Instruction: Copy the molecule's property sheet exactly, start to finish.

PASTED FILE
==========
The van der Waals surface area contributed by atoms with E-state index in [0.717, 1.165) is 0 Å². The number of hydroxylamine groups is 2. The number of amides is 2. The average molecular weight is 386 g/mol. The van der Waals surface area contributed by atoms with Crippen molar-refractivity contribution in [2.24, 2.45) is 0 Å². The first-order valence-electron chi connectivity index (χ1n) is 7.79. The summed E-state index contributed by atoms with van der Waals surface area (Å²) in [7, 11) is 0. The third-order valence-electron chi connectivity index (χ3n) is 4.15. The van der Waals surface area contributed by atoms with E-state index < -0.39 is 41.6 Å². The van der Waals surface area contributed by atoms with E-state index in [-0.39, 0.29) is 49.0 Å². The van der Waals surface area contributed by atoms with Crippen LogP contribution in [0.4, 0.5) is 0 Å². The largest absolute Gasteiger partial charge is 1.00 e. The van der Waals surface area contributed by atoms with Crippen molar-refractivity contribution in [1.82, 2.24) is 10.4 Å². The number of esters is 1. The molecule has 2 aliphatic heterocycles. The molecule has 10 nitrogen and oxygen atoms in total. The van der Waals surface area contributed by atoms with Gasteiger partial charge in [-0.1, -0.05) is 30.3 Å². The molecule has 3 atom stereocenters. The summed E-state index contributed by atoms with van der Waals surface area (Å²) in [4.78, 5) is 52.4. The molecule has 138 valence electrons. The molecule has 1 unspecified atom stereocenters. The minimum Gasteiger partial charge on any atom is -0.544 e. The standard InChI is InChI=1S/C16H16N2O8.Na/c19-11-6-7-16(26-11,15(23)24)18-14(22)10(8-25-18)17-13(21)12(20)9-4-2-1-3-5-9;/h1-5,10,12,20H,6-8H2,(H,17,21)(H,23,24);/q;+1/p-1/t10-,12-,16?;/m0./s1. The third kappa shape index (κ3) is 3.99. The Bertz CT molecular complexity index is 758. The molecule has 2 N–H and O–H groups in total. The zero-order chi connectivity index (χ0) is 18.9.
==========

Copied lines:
The van der Waals surface area contributed by atoms with E-state index in [0.717, 1.165) is 0 Å². The number of hydroxylamine groups is 2. The number of amides is 2. The average molecular weight is 386 g/mol. The van der Waals surface area contributed by atoms with Crippen molar-refractivity contribution in [2.24, 2.45) is 0 Å². The first-order valence-electron chi connectivity index (χ1n) is 7.79. The summed E-state index contributed by atoms with van der Waals surface area (Å²) in [7, 11) is 0. The third-order valence-electron chi connectivity index (χ3n) is 4.15. The van der Waals surface area contributed by atoms with E-state index < -0.39 is 41.6 Å². The van der Waals surface area contributed by atoms with E-state index in [-0.39, 0.29) is 49.0 Å². The van der Waals surface area contributed by atoms with Crippen LogP contribution in [0.4, 0.5) is 0 Å². The largest absolute Gasteiger partial charge is 1.00 e. The van der Waals surface area contributed by atoms with Crippen molar-refractivity contribution in [1.82, 2.24) is 10.4 Å². The number of esters is 1. The molecule has 2 aliphatic heterocycles. The molecule has 10 nitrogen and oxygen atoms in total. The van der Waals surface area contributed by atoms with Gasteiger partial charge in [-0.1, -0.05) is 30.3 Å². The molecule has 3 atom stereocenters. The summed E-state index contributed by atoms with van der Waals surface area (Å²) in [4.78, 5) is 52.4. The molecule has 138 valence electrons. The molecule has 1 unspecified atom stereocenters. The minimum Gasteiger partial charge on any atom is -0.544 e. The standard InChI is InChI=1S/C16H16N2O8.Na/c19-11-6-7-16(26-11,15(23)24)18-14(22)10(8-25-18)17-13(21)12(20)9-4-2-1-3-5-9;/h1-5,10,12,20H,6-8H2,(H,17,21)(H,23,24);/q;+1/p-1/t10-,12-,16?;/m0./s1. The third kappa shape index (κ3) is 3.99. The Bertz CT molecular complexity index is 758. The molecule has 2 N–H and O–H groups in total. The zero-order chi connectivity index (χ0) is 18.9.